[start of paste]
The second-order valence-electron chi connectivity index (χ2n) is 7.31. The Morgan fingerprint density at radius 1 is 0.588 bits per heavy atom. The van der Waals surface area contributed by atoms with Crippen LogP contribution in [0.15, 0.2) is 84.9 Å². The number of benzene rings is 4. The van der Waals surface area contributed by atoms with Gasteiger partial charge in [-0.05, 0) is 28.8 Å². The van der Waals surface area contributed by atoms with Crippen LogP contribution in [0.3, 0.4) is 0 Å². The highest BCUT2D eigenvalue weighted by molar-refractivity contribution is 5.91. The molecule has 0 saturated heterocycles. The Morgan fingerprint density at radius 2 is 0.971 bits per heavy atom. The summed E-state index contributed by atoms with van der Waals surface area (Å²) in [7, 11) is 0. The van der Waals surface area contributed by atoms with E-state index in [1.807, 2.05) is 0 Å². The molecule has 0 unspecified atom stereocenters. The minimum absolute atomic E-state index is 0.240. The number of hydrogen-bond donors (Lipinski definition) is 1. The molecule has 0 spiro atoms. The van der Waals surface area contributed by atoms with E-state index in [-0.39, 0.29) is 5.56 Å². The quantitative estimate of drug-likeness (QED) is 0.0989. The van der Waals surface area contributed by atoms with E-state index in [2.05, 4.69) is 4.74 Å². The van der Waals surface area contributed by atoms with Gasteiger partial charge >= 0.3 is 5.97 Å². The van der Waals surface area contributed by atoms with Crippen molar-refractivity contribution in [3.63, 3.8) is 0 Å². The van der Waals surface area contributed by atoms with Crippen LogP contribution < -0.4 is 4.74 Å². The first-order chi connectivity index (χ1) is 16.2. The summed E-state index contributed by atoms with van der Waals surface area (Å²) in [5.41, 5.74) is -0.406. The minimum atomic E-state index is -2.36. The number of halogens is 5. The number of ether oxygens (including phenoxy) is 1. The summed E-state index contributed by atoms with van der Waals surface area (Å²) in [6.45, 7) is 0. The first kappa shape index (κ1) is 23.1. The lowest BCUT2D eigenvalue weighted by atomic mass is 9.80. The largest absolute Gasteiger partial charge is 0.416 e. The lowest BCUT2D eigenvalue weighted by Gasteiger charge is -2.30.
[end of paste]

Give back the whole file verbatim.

The second-order valence-electron chi connectivity index (χ2n) is 7.31. The Morgan fingerprint density at radius 1 is 0.588 bits per heavy atom. The van der Waals surface area contributed by atoms with Crippen LogP contribution in [0.15, 0.2) is 84.9 Å². The number of benzene rings is 4. The van der Waals surface area contributed by atoms with Gasteiger partial charge in [-0.05, 0) is 28.8 Å². The van der Waals surface area contributed by atoms with Crippen LogP contribution in [0.3, 0.4) is 0 Å². The highest BCUT2D eigenvalue weighted by molar-refractivity contribution is 5.91. The molecule has 0 saturated heterocycles. The Morgan fingerprint density at radius 2 is 0.971 bits per heavy atom. The summed E-state index contributed by atoms with van der Waals surface area (Å²) in [7, 11) is 0. The van der Waals surface area contributed by atoms with E-state index in [1.807, 2.05) is 0 Å². The molecule has 0 unspecified atom stereocenters. The minimum absolute atomic E-state index is 0.240. The number of hydrogen-bond donors (Lipinski definition) is 1. The molecule has 0 spiro atoms. The van der Waals surface area contributed by atoms with E-state index in [-0.39, 0.29) is 5.56 Å². The quantitative estimate of drug-likeness (QED) is 0.0989. The van der Waals surface area contributed by atoms with E-state index in [2.05, 4.69) is 4.74 Å². The van der Waals surface area contributed by atoms with Gasteiger partial charge >= 0.3 is 5.97 Å². The van der Waals surface area contributed by atoms with Crippen molar-refractivity contribution in [3.63, 3.8) is 0 Å². The van der Waals surface area contributed by atoms with Crippen LogP contribution < -0.4 is 4.74 Å². The first-order chi connectivity index (χ1) is 16.2. The summed E-state index contributed by atoms with van der Waals surface area (Å²) in [5.41, 5.74) is -0.406. The minimum atomic E-state index is -2.36. The number of halogens is 5. The number of ether oxygens (including phenoxy) is 1. The summed E-state index contributed by atoms with van der Waals surface area (Å²) in [6.45, 7) is 0. The first kappa shape index (κ1) is 23.1. The lowest BCUT2D eigenvalue weighted by atomic mass is 9.80. The largest absolute Gasteiger partial charge is 0.416 e. The lowest BCUT2D eigenvalue weighted by Gasteiger charge is -2.30.